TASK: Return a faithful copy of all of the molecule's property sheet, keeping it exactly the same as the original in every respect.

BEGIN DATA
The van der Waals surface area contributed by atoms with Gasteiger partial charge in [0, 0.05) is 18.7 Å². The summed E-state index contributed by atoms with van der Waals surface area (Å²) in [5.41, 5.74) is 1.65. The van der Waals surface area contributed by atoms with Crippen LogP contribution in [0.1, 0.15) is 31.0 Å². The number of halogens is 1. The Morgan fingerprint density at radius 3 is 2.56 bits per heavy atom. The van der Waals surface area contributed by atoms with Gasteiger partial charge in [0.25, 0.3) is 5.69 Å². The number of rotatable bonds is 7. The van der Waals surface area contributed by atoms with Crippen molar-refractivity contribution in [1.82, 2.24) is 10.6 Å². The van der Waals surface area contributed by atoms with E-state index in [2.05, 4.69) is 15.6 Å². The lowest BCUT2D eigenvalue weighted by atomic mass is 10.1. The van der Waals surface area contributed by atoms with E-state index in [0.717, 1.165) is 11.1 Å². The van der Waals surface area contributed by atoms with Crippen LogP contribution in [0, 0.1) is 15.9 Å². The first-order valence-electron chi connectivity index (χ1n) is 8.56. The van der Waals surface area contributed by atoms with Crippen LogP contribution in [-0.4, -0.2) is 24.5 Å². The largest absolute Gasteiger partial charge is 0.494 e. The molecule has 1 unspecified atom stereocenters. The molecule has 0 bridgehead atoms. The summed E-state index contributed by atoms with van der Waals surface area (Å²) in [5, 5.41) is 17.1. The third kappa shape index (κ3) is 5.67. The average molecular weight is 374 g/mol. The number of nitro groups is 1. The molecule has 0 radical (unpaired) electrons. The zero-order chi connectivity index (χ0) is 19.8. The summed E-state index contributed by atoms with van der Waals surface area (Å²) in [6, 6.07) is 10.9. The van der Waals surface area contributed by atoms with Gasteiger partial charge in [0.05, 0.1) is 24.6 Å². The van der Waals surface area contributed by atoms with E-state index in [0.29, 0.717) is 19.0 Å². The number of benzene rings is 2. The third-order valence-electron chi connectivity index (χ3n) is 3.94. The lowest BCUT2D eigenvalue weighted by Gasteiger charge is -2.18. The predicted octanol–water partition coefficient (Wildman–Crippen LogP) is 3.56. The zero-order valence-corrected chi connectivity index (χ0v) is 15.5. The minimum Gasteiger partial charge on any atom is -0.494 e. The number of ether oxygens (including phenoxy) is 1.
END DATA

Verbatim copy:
The van der Waals surface area contributed by atoms with Gasteiger partial charge in [0, 0.05) is 18.7 Å². The summed E-state index contributed by atoms with van der Waals surface area (Å²) in [5.41, 5.74) is 1.65. The van der Waals surface area contributed by atoms with Crippen LogP contribution in [0.1, 0.15) is 31.0 Å². The number of halogens is 1. The Morgan fingerprint density at radius 3 is 2.56 bits per heavy atom. The van der Waals surface area contributed by atoms with Gasteiger partial charge in [0.25, 0.3) is 5.69 Å². The number of rotatable bonds is 7. The van der Waals surface area contributed by atoms with Crippen molar-refractivity contribution in [1.82, 2.24) is 10.6 Å². The van der Waals surface area contributed by atoms with E-state index in [2.05, 4.69) is 15.6 Å². The lowest BCUT2D eigenvalue weighted by atomic mass is 10.1. The van der Waals surface area contributed by atoms with E-state index in [0.717, 1.165) is 11.1 Å². The van der Waals surface area contributed by atoms with Crippen LogP contribution in [0, 0.1) is 15.9 Å². The first-order valence-electron chi connectivity index (χ1n) is 8.56. The van der Waals surface area contributed by atoms with Crippen LogP contribution in [-0.4, -0.2) is 24.5 Å². The largest absolute Gasteiger partial charge is 0.494 e. The molecule has 1 unspecified atom stereocenters. The molecule has 0 bridgehead atoms. The summed E-state index contributed by atoms with van der Waals surface area (Å²) in [5, 5.41) is 17.1. The third kappa shape index (κ3) is 5.67. The average molecular weight is 374 g/mol. The number of nitro groups is 1. The molecule has 0 radical (unpaired) electrons. The zero-order chi connectivity index (χ0) is 19.8. The summed E-state index contributed by atoms with van der Waals surface area (Å²) in [6, 6.07) is 10.9. The van der Waals surface area contributed by atoms with Gasteiger partial charge in [0.05, 0.1) is 24.6 Å². The van der Waals surface area contributed by atoms with E-state index in [0.29, 0.717) is 19.0 Å². The number of benzene rings is 2. The third-order valence-electron chi connectivity index (χ3n) is 3.94. The lowest BCUT2D eigenvalue weighted by Gasteiger charge is -2.18. The predicted octanol–water partition coefficient (Wildman–Crippen LogP) is 3.56. The zero-order valence-corrected chi connectivity index (χ0v) is 15.5. The minimum Gasteiger partial charge on any atom is -0.494 e. The number of ether oxygens (including phenoxy) is 1.